Grieving the people we lost due to COVID reaches beyond our boarders and increases significantly as refugees and asylum seeks are housed in high risk contamination areas. Without sufficient aid these people face losing many of their family members and friends every day.
Read Time: 4 Mins
The UK has is slowly returning to normal with some exceptions such as mandatory face masks and varying closing hours, making the pandemic an issue of the past. However, for countries with less access to health care and denser populations, the pandemic still affects the country’s everyday routines and resources, encouraging questions regarding the management and care of those in need.
Within our natural human instincts lies the urge to help others which has been displayed through voluntary isolation and face coverings when in public throughout the COVID crisis. This human instinct, unfortunately, has not surpassed our boarders as leadership organisations become prime suspects in breaching the international non-refoulment law. The non-refoulment law prevents any leading body from returning Refugees or Asylum seekers back to their home countries where persecution is possible. Simply put: The law ensures organisations do not send those in need of safety back to an area where their life could be in danger. The effects of the pandemic have brought out questions regarding the safety and quality of life Refugees and Asylum seekers have when in search of basic and safe living standards. This is due to cramped camps and significantly reduced aid centres becoming prime areas for mass virus contamination. What makes this non-refoulment suspicion worse is the glaring fact that most of the refugees are children and teenagers, many of whom lack access to any form of consistent food or aid.
According to the World Health Organisation (WHO) Burkina Faso, a country to the north-west of Africa, 110 health facilities have been closed with over 180 reducing their capabilities due to the virus leaving 1.5 million people without basic health care. This reduction of care could result in mass tragedy as children and adults fail to receive adequate health care.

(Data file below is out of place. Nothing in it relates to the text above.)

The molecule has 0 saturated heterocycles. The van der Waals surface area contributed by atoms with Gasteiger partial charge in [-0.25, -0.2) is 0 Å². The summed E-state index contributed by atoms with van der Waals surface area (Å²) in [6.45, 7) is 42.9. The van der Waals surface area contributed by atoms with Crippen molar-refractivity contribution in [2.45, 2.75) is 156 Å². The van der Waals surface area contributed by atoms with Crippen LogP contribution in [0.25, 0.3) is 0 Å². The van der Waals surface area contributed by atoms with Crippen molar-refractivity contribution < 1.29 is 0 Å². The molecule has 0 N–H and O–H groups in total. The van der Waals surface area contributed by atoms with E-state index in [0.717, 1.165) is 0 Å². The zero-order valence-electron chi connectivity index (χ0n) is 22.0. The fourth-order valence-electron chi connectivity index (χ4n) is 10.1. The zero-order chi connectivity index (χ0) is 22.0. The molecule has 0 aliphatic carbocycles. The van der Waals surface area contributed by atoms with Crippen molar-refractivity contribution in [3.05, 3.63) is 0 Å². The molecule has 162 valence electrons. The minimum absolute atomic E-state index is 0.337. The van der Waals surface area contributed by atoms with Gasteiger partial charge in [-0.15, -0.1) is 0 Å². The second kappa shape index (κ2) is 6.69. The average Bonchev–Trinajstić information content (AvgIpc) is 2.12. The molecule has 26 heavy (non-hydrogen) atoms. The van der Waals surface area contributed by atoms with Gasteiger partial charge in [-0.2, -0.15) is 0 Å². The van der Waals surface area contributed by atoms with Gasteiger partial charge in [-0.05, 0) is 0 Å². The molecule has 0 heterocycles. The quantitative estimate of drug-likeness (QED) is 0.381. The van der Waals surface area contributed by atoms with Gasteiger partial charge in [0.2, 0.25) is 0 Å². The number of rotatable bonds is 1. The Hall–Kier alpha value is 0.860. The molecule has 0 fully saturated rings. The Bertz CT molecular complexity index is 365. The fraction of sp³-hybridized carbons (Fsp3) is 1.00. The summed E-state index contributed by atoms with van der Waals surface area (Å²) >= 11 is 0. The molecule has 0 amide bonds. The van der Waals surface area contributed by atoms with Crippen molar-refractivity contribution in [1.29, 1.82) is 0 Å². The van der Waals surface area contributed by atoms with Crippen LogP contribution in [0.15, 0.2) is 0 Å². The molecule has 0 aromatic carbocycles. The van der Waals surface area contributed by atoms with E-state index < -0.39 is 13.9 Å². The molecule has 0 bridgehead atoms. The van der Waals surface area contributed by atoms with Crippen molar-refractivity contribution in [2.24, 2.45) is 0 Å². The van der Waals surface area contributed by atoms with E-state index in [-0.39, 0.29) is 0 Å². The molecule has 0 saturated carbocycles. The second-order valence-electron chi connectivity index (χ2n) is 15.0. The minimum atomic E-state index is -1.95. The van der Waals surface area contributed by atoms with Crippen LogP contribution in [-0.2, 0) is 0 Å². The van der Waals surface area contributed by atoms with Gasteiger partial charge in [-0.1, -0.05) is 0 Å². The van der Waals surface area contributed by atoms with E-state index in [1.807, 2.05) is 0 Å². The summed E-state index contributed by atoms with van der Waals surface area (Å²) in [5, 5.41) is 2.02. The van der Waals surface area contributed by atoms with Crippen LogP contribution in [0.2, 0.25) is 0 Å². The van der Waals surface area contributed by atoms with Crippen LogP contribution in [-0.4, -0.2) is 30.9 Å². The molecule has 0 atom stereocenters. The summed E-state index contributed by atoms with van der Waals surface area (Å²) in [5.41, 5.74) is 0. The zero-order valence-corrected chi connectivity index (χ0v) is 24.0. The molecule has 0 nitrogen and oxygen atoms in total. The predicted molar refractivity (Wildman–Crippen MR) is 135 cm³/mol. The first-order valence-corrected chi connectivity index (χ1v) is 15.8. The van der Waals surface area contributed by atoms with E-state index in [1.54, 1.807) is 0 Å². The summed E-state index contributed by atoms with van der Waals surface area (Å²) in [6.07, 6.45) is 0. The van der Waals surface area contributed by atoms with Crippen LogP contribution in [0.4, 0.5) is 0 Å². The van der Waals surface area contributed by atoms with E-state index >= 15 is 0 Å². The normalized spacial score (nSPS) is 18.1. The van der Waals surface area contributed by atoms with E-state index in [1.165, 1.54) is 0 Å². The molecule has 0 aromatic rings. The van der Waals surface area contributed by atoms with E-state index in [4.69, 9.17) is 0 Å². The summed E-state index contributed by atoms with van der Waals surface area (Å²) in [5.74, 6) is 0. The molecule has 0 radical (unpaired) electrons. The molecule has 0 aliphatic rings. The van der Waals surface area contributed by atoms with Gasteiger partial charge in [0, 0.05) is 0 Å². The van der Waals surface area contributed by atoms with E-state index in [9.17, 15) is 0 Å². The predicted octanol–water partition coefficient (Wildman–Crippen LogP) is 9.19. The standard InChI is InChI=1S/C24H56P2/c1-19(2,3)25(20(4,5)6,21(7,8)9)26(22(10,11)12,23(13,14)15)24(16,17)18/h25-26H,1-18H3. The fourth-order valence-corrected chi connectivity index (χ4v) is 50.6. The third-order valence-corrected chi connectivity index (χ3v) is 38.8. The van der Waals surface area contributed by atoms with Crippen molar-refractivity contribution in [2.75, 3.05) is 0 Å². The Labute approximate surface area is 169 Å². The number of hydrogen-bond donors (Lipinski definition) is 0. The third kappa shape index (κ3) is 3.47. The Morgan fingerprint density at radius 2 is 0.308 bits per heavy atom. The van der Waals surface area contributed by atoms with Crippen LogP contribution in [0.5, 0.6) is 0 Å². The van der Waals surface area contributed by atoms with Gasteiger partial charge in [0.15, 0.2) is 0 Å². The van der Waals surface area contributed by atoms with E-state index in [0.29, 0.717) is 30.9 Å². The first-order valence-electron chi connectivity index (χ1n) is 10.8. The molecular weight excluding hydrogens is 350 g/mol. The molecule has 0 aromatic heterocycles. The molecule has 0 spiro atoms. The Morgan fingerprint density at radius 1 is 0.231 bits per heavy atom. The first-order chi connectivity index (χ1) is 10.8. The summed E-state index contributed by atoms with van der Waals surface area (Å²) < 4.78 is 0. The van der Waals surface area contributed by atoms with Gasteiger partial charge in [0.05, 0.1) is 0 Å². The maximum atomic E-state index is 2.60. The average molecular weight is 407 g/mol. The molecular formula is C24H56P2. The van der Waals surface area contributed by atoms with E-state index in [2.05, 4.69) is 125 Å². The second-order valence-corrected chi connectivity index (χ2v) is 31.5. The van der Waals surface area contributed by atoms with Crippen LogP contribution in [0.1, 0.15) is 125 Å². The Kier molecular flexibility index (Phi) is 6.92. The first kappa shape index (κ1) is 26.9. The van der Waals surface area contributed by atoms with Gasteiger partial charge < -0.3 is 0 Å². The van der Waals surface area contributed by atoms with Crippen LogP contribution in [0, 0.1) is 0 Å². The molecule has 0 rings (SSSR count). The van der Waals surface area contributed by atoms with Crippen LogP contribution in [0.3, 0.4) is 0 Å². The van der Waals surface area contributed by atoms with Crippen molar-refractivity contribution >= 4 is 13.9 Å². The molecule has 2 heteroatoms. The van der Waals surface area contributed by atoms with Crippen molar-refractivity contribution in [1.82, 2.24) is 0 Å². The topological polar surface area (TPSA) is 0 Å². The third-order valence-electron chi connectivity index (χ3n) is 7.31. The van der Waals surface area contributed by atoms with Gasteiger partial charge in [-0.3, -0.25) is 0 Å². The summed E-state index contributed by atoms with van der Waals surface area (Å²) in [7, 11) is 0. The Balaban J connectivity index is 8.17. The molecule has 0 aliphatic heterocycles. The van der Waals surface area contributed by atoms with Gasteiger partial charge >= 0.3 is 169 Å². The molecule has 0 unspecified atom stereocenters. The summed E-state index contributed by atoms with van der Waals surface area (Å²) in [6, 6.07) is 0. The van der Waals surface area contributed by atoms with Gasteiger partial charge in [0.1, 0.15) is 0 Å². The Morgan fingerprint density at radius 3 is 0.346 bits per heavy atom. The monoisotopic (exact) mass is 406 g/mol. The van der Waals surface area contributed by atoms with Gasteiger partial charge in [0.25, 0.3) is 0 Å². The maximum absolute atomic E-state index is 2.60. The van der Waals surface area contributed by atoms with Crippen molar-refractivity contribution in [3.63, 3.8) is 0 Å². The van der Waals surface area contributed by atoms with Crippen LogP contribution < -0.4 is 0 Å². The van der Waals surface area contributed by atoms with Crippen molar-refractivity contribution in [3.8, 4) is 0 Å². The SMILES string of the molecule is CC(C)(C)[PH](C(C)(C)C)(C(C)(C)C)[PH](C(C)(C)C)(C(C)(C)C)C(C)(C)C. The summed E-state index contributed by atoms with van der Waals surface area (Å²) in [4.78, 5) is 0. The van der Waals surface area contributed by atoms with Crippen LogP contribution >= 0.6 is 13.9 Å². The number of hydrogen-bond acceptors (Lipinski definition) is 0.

Though the pandemic has revealed just how fragile modern society is when experiencing a sweeping virus, COVID-19, however, does not erase anyone’s human rights. Leading global organisations need to address and improve the quality of refuge given to Asylum seekers and Refugees as a way of maintaining basic human rights, and as a precaution preventing any future pandemics that could change our world once again.
For us outside of Refugee areas, never truly witnessing the Refugee settlement crisis in person, it is easy to forget or ignore the millions of people at risk of serious illness or death when faced with a global pandemic. However, we all share the desire to help others and to spread awareness with the aim of providing those in need the resources they require to survive. Though we cannot see or feel the fear and grief these people are experiencing due to a lack of aid, we understand that every person effected will mourn their loved ones and want to provide as much support and awareness to these high risk groups as possible. This is why we at Live On will continually speak up about such issues in alignment with our values as a grief organisation, and as people who want to do more to help others.
Live On is founded on 5 core values that focus on inclusivity, support, community, personal journeys and the freedom to process grief related emotions at a pace that suits you. Through these values we will continue to discuss and include different topics that effect our world today, and the grief that follows them.
Visit our Helpful Websites page for links to helplines and other centres. There’s no shame in asking for help.